And we can't have originality as communities unless we have it as individuals too. Self-discovery and re-discovery are part of originality. Many smaller transitions are part of originality: girl to womon, nonsexual to lesbian, and so on. As communities, I don't think we can define people out [of their gender] and still respect originality; I do think we can try to discern who is genuinely discovering themselves, who is trying to and can use some advice, and who is not.
marjaerwin: (Default)
But radical queer politics is getting increasing misogynistic. I would point to Bash Back!, Pink & Black Attack, etc.

I managed to avoid the fiasco at Camp Trans, but those events, and the subsequent debates, seem to bring the crisis into stark relief. Ultimately it is about womyn's independence and womyn's spaces. Ultimately it is about whether we are to exist as ourselves, or to be morally mandated into androgyny by our supposed allies.

We are not less-than because we are womyn. We do not need men to be whole. We are womyn and we are whole as womyn. We do not need to integrate "masculine" and "feminine" aspects into ourselves or our relationships. Subversivism runs on the same premises as heterosexism when it pushes the idea that womonhood is incomplete. We are not assimilationists because we live our lives instead of playing the androgynous-chauvinist roles you assign to us. We do not want to destroy Fest. We would rather see it thrive and embrace the sisters it has excluded so long.
marjaerwin: (Default)
It's interesting to contrast the politics of hormones and surgery, for trans womyn.

Hormones are relatively cheap. Surgery is far more expensive. A few hundred dollars a year isn't cheap, but the main limits on access to hormones are medical-institutional. Surgery is far more expensive. In America, the main limits on access to surgery are class-based; it may be more complicated elsewhere. Surgery is risky. Any surgery has its risks and genital reconstruction surgery is no exception. Hormones are safe. Assuming an individual is in good health, and her hormone schedules reflect her medical needs, having hormones is safer than not having hormones.

Hormones are effective, too. Most womyn, cis or trans, are happier with typical female hormone levels.

Yet there's this emphasis on surgery in the medical literature, pro-trans lit, anti-trans lit, and the popular media. The medical systems holds up transition for people who are undecided about surgery or are deciding against it. The legal system often denies rights to people who have not had surgery or cannot afford surgery.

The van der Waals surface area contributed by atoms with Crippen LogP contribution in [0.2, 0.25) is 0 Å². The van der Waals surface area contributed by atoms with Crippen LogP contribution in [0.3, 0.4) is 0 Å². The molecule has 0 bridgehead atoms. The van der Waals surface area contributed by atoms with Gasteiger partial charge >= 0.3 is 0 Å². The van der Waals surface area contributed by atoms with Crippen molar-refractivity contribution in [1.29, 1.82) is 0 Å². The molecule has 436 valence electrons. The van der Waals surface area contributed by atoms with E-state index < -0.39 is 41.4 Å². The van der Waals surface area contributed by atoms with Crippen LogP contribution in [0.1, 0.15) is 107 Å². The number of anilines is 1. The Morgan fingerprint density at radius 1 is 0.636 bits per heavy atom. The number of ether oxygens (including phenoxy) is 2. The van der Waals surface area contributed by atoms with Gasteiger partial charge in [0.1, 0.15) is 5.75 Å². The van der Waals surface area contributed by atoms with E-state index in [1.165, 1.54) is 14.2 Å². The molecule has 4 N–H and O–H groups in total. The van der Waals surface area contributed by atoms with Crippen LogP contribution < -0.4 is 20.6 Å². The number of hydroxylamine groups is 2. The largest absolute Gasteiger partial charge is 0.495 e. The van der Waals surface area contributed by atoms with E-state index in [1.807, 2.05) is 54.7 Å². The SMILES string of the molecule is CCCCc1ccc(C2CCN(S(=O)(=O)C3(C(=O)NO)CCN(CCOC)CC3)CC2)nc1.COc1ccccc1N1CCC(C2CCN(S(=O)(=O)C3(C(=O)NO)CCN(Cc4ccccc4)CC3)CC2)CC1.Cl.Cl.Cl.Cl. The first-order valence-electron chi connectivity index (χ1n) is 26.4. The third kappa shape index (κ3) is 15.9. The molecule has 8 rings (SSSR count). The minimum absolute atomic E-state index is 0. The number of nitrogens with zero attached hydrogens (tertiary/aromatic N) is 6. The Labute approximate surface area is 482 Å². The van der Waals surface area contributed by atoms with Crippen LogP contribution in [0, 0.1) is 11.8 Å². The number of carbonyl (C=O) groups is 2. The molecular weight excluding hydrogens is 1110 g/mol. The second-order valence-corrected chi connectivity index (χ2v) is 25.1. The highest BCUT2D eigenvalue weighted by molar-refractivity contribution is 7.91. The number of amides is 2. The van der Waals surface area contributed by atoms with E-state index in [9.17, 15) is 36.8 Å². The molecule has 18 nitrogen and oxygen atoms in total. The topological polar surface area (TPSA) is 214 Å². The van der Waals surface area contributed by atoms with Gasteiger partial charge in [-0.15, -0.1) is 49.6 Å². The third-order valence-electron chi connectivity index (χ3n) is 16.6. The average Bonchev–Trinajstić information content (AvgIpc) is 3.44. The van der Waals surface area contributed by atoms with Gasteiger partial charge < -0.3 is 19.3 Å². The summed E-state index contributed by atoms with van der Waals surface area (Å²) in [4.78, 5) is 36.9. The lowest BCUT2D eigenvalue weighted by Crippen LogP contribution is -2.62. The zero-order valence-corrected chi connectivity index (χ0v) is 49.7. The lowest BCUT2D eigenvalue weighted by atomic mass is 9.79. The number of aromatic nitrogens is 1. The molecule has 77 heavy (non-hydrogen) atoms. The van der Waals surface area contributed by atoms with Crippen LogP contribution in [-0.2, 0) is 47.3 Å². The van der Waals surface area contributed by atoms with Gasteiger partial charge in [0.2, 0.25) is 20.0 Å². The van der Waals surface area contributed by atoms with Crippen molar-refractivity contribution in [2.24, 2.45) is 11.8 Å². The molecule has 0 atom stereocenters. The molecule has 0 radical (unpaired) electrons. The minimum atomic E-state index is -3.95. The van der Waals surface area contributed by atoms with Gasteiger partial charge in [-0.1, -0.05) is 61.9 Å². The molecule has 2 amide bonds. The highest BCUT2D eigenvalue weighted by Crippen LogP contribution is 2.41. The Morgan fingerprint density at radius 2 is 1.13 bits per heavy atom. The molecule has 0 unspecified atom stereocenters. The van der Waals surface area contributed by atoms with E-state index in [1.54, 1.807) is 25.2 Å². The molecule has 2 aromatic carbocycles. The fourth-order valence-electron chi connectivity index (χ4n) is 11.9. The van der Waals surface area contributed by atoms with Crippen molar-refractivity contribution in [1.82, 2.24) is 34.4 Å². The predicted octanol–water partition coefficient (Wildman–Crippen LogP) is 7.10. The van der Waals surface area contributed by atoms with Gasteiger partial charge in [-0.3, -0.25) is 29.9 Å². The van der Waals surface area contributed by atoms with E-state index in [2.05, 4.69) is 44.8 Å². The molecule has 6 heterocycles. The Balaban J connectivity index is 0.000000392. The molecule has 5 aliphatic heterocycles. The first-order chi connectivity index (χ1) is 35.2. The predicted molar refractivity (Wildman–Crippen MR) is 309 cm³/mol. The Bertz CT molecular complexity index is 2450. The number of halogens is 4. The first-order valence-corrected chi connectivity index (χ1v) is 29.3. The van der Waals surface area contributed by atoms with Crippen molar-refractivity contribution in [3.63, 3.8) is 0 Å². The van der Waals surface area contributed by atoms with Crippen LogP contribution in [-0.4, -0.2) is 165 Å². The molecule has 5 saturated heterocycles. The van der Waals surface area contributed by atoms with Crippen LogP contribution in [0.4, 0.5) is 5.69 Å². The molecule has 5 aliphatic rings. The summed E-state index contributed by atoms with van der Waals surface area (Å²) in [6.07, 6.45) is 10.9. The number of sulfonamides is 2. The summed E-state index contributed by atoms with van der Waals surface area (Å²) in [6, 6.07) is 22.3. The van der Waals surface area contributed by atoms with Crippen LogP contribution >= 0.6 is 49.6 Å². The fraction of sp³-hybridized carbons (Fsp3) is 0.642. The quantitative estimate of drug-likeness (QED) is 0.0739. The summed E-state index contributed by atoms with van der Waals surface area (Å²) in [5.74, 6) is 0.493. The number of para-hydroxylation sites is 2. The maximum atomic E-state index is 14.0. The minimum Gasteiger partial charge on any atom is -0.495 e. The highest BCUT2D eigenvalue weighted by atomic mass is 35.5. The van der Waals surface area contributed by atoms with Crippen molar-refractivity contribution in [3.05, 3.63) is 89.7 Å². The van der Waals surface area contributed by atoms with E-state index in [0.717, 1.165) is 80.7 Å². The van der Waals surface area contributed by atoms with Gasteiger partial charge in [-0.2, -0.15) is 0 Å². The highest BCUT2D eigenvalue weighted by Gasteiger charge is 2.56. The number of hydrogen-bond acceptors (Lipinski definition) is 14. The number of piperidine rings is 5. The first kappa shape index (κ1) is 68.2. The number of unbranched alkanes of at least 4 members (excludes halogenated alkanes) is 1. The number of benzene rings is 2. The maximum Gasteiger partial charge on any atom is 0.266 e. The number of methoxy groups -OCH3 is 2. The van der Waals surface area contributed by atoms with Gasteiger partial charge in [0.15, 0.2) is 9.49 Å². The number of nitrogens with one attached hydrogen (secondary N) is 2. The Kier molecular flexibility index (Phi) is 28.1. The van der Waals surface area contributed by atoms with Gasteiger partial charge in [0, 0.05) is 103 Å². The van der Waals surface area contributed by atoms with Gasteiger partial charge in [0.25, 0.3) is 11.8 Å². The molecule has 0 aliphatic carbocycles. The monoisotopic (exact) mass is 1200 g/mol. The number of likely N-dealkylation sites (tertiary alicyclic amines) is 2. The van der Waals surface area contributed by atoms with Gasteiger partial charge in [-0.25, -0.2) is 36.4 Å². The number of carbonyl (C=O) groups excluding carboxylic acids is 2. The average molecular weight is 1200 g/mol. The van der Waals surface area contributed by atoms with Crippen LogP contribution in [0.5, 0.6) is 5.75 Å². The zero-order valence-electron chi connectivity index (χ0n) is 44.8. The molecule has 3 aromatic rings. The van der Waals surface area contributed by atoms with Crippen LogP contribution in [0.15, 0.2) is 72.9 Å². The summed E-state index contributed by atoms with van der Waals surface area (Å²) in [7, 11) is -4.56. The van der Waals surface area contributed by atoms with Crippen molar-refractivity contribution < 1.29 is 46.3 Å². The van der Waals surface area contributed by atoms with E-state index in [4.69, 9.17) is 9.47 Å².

Many trans advocates and pro-trans advocates run from people who haven't had surgery or don't want surgery. There are "women-born-trans" who declare they were not "women" until they had surgery. But there are many trans womyn who were womyn from birth who are transitioning to become themselves, with or without surgery.

Many trans advocates and pro-trans advocates build surgery into this critical moment when someone suddenly becomes "reel." This can make it harder for trans people to recognize already being *real.* This portrays having the right hormones, the right body-feelings, etc. as the prologue of something greater.

Maybe for some it is something greater.

Maybe for others it is a let-down.

I remember my parents teaching me that the only important difference between girls and boys is that girls have an innie and boys have an outie. Throw in the culture-wide emphasis on heterosexual intercourse, and it can be hard for people to quite learn that some womyn have tab a, and it doesn't necessarily go into slot b.

This gets me angry. Not at my parents. I love my parents and thank them.

But at the trans advocates who turn their backs on non-op and can't-op sisters. At the medical and legal empires which pressure people into surgery instead of letting people decide what's right for themselves as individuals. The range of cultural, medical, and legal pressures seem almost custom-built to focus the desire for completion, including gender congruence, on the idea of the "right" parts, and into a desire for surgery.

At the same time, the emphasis in surgery diverts people's attention from the effects of hormones. It scares some people. It makes the hurdles to transition seem infinitely higher than they are. It convinces other people that transition is purely or primarily cosmetic. If these people are trying to be good male allies, they may try to avoid entangling themselves in cosmetics and beauty standards, and they may not admit their own feelings and needs.